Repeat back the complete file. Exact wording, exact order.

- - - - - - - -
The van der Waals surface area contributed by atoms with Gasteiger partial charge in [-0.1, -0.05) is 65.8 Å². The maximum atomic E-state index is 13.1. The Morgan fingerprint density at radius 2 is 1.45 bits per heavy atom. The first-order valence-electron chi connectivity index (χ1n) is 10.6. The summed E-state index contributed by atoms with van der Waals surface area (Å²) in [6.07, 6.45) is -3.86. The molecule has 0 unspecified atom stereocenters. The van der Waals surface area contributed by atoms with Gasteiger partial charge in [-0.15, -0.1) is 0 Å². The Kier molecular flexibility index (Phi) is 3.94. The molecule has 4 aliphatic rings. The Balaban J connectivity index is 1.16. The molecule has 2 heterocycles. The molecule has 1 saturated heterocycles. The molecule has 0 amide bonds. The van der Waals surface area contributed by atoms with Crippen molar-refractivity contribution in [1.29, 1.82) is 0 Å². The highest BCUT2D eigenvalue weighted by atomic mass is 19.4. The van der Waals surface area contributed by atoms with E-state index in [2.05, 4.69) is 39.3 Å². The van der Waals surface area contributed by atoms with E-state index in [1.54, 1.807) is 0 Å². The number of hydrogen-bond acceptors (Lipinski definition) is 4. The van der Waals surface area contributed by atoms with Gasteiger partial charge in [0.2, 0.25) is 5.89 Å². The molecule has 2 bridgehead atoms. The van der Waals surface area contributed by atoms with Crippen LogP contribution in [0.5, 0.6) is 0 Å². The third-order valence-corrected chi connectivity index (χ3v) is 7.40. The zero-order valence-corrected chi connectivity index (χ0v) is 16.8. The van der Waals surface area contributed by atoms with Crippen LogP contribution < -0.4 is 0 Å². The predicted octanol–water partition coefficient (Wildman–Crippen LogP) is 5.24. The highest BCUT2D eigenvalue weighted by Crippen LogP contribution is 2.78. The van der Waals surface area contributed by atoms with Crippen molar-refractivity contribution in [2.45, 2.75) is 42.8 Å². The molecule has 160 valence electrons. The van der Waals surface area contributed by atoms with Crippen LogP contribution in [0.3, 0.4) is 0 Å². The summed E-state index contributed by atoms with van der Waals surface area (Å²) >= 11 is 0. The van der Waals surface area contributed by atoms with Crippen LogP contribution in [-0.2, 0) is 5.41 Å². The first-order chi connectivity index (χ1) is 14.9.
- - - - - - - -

The van der Waals surface area contributed by atoms with Gasteiger partial charge in [-0.1, -0.05) is 65.8 Å². The maximum atomic E-state index is 13.1. The Morgan fingerprint density at radius 2 is 1.45 bits per heavy atom. The first-order valence-electron chi connectivity index (χ1n) is 10.6. The summed E-state index contributed by atoms with van der Waals surface area (Å²) in [6.07, 6.45) is -3.86. The molecule has 0 unspecified atom stereocenters. The van der Waals surface area contributed by atoms with Gasteiger partial charge in [-0.15, -0.1) is 0 Å². The Kier molecular flexibility index (Phi) is 3.94. The molecule has 4 aliphatic rings. The Balaban J connectivity index is 1.16. The molecule has 2 heterocycles. The molecule has 1 saturated heterocycles. The molecule has 0 amide bonds. The van der Waals surface area contributed by atoms with Crippen molar-refractivity contribution in [1.29, 1.82) is 0 Å². The highest BCUT2D eigenvalue weighted by atomic mass is 19.4. The van der Waals surface area contributed by atoms with E-state index in [2.05, 4.69) is 39.3 Å². The van der Waals surface area contributed by atoms with E-state index in [1.54, 1.807) is 0 Å². The number of hydrogen-bond acceptors (Lipinski definition) is 4. The van der Waals surface area contributed by atoms with Gasteiger partial charge in [0.2, 0.25) is 5.89 Å². The molecule has 2 bridgehead atoms. The van der Waals surface area contributed by atoms with Crippen LogP contribution in [0.5, 0.6) is 0 Å². The third-order valence-corrected chi connectivity index (χ3v) is 7.40. The zero-order valence-corrected chi connectivity index (χ0v) is 16.8. The van der Waals surface area contributed by atoms with Crippen LogP contribution < -0.4 is 0 Å². The predicted octanol–water partition coefficient (Wildman–Crippen LogP) is 5.24. The highest BCUT2D eigenvalue weighted by Crippen LogP contribution is 2.78. The van der Waals surface area contributed by atoms with Crippen molar-refractivity contribution in [2.45, 2.75) is 42.8 Å². The molecule has 160 valence electrons. The van der Waals surface area contributed by atoms with Crippen LogP contribution in [0.3, 0.4) is 0 Å². The summed E-state index contributed by atoms with van der Waals surface area (Å²) >= 11 is 0. The van der Waals surface area contributed by atoms with Crippen LogP contribution in [-0.2, 0) is 5.41 Å². The first-order chi connectivity index (χ1) is 14.9.